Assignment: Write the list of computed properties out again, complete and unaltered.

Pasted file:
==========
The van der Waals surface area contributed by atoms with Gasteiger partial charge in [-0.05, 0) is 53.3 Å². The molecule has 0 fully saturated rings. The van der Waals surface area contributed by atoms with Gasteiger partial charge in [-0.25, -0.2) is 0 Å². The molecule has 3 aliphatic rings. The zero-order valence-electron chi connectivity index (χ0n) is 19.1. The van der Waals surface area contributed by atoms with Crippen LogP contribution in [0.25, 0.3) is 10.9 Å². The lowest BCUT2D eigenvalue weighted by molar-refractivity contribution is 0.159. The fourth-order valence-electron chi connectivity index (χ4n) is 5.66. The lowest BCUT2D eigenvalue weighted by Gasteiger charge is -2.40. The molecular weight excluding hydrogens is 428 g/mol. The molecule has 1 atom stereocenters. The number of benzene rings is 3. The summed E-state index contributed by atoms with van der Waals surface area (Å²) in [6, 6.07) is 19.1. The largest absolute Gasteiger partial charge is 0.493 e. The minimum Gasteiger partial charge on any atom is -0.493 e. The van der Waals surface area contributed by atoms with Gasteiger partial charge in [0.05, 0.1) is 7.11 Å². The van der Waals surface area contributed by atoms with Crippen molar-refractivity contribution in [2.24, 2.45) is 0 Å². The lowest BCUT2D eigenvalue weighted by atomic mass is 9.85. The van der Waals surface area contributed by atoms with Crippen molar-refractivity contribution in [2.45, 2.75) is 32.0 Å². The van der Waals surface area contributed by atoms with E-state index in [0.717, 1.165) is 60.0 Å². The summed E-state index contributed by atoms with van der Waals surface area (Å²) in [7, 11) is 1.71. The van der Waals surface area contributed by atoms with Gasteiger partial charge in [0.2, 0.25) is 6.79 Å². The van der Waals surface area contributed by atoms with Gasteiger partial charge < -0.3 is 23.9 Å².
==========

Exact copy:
The van der Waals surface area contributed by atoms with Gasteiger partial charge in [-0.05, 0) is 53.3 Å². The molecule has 0 fully saturated rings. The van der Waals surface area contributed by atoms with Gasteiger partial charge in [-0.25, -0.2) is 0 Å². The molecule has 3 aliphatic rings. The zero-order valence-electron chi connectivity index (χ0n) is 19.1. The van der Waals surface area contributed by atoms with Crippen LogP contribution in [0.25, 0.3) is 10.9 Å². The lowest BCUT2D eigenvalue weighted by molar-refractivity contribution is 0.159. The fourth-order valence-electron chi connectivity index (χ4n) is 5.66. The lowest BCUT2D eigenvalue weighted by Gasteiger charge is -2.40. The molecular weight excluding hydrogens is 428 g/mol. The molecule has 1 atom stereocenters. The number of benzene rings is 3. The summed E-state index contributed by atoms with van der Waals surface area (Å²) in [6, 6.07) is 19.1. The largest absolute Gasteiger partial charge is 0.493 e. The minimum Gasteiger partial charge on any atom is -0.493 e. The van der Waals surface area contributed by atoms with Gasteiger partial charge in [0.05, 0.1) is 7.11 Å². The van der Waals surface area contributed by atoms with Crippen molar-refractivity contribution in [2.24, 2.45) is 0 Å². The lowest BCUT2D eigenvalue weighted by atomic mass is 9.85. The van der Waals surface area contributed by atoms with Crippen molar-refractivity contribution in [2.45, 2.75) is 32.0 Å². The van der Waals surface area contributed by atoms with E-state index in [0.717, 1.165) is 60.0 Å². The summed E-state index contributed by atoms with van der Waals surface area (Å²) in [7, 11) is 1.71. The van der Waals surface area contributed by atoms with Gasteiger partial charge in [0.2, 0.25) is 6.79 Å². The van der Waals surface area contributed by atoms with Gasteiger partial charge < -0.3 is 23.9 Å².